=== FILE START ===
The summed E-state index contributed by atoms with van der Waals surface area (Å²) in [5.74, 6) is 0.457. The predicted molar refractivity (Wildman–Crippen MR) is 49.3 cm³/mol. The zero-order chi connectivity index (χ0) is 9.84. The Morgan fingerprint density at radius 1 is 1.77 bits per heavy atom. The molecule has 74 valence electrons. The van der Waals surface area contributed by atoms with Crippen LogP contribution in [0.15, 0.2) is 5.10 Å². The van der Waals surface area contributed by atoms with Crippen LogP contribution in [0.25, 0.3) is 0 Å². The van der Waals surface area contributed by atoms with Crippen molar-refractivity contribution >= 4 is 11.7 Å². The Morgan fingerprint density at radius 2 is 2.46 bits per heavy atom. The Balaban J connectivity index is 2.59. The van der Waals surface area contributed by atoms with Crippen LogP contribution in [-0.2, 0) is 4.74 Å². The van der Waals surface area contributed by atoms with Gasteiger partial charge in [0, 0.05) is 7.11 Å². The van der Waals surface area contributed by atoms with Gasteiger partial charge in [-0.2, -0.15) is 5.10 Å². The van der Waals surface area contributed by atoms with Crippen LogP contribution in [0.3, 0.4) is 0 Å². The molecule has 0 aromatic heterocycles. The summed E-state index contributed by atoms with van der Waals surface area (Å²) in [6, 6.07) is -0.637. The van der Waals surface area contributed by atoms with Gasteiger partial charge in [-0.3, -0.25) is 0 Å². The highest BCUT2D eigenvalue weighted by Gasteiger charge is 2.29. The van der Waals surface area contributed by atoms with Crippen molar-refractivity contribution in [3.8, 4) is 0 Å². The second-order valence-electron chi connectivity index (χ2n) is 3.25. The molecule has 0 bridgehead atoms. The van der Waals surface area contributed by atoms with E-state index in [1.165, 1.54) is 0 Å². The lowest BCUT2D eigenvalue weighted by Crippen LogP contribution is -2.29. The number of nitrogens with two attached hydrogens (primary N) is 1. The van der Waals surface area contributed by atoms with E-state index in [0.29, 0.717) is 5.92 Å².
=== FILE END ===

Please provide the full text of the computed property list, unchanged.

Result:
The summed E-state index contributed by atoms with van der Waals surface area (Å²) in [5.74, 6) is 0.457. The predicted molar refractivity (Wildman–Crippen MR) is 49.3 cm³/mol. The zero-order chi connectivity index (χ0) is 9.84. The Morgan fingerprint density at radius 1 is 1.77 bits per heavy atom. The molecule has 74 valence electrons. The van der Waals surface area contributed by atoms with Crippen LogP contribution in [0.15, 0.2) is 5.10 Å². The van der Waals surface area contributed by atoms with Crippen LogP contribution in [0.25, 0.3) is 0 Å². The van der Waals surface area contributed by atoms with Crippen molar-refractivity contribution >= 4 is 11.7 Å². The Morgan fingerprint density at radius 2 is 2.46 bits per heavy atom. The Balaban J connectivity index is 2.59. The van der Waals surface area contributed by atoms with Crippen LogP contribution in [-0.2, 0) is 4.74 Å². The van der Waals surface area contributed by atoms with Gasteiger partial charge in [0, 0.05) is 7.11 Å². The van der Waals surface area contributed by atoms with Gasteiger partial charge in [-0.2, -0.15) is 5.10 Å². The van der Waals surface area contributed by atoms with Crippen LogP contribution in [0.3, 0.4) is 0 Å². The molecule has 0 aromatic heterocycles. The summed E-state index contributed by atoms with van der Waals surface area (Å²) in [6, 6.07) is -0.637. The van der Waals surface area contributed by atoms with Gasteiger partial charge in [-0.3, -0.25) is 0 Å². The highest BCUT2D eigenvalue weighted by Gasteiger charge is 2.29. The van der Waals surface area contributed by atoms with Crippen molar-refractivity contribution in [3.8, 4) is 0 Å². The second-order valence-electron chi connectivity index (χ2n) is 3.25. The molecule has 0 bridgehead atoms. The van der Waals surface area contributed by atoms with E-state index in [1.165, 1.54) is 0 Å². The lowest BCUT2D eigenvalue weighted by Crippen LogP contribution is -2.29. The number of nitrogens with two attached hydrogens (primary N) is 1. The van der Waals surface area contributed by atoms with E-state index in [0.29, 0.717) is 5.92 Å².